Stephanie R. Miller
Professor, Department Chair
Stephanie R. Miller is professor of art history and chair of the Department of Visual Arts at Coastal Carolina University. She received her Ph.D. from Indiana University. Her research interests include the tin-glazed terra cotta sculpture of Andrea della Robbia and the material culture of women and children in early modern Italy. Her publications on Andrea della Robbia include a chapter on Andrea’s Crucifixion altarpiece at La Verna in The Anthology on Chapels (WAPACC/Text and Studies Series, 2010), “A material distinction: fifteenth-century tin-glazed terracotta portraits in Italy” (Sculpture Journal, 2013), and “The Incarnation of the Word: Andrea della Robbia’s Annunciation and Adoration Altarpieces at La Verna” (Religions, 2021). She has also published various entries in the Encyclopedia of Sculpture (Fitzroy Dearborn, 2004) and the Routledge Encyclopedia of the Renaissance World (2022), an article on Titian's seated portraits of King Philip II of Spain (Visual Resources, 2012), and a chapter on representations of disability and poverty in the Brancacci Chapel (Disability and Art History, Routledge, 2022). Her co-edited volume, The Early Modern Domestic Italian Interior (Ashgate, 2013) includes her research on the material culture of children, "Parenting in the palazzo: Images and artifacts of children in the Italian Renaissance home." She co-edited A Cultural History of Furniture in the Middle Ages and Renaissance, which includes her chapter on furniture in the domestic setting (Bloomsbury Publishing 2022). She is currently co-editing a volume on the cultural history of interiors in the Renaissance (Bloomsbury Publishing).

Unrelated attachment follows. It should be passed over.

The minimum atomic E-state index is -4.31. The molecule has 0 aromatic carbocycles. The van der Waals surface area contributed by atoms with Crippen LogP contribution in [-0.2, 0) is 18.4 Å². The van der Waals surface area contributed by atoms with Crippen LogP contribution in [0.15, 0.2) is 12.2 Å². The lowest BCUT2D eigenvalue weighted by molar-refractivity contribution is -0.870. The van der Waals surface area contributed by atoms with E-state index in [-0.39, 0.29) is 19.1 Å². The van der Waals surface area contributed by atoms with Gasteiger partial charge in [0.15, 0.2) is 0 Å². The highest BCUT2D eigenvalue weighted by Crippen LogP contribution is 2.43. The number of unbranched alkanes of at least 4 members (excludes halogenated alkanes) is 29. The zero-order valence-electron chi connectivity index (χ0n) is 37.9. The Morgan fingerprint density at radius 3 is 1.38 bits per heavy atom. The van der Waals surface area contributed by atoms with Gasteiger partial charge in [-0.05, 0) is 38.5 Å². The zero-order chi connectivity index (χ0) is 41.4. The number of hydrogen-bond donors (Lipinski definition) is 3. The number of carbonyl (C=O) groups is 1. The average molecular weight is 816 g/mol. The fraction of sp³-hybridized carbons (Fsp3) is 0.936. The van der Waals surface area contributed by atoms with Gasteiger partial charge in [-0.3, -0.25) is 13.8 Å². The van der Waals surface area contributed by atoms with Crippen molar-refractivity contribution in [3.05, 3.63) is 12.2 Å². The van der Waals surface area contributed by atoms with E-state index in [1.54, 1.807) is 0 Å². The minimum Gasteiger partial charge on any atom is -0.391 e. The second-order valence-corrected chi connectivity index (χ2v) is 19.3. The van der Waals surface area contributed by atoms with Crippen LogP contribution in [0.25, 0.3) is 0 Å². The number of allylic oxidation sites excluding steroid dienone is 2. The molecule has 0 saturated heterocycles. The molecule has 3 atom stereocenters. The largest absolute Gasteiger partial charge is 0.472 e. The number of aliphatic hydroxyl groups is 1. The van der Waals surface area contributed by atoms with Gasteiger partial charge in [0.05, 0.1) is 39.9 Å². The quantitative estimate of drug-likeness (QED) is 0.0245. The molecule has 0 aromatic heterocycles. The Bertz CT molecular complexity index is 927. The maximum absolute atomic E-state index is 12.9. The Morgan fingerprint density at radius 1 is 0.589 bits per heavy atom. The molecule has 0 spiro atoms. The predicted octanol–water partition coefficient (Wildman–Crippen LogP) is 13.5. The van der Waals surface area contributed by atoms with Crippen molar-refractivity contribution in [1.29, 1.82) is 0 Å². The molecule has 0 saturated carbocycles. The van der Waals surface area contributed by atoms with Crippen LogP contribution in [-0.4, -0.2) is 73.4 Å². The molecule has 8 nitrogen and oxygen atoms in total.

Miller has museum and collections experience having worked at and having had graduate fellowships at the Art Bank Program (US Department of State), The Metropolitan Museum of Art, and the National Gallery of Art.
Art History survey courses, Italian Renaissance Art, Medieval Art, and Seventeenth-Century European Art
Art and material culture of early modern Italy; domestic material culture of early modern Italy; art and business of the della Robbia family; early modern art and urbanism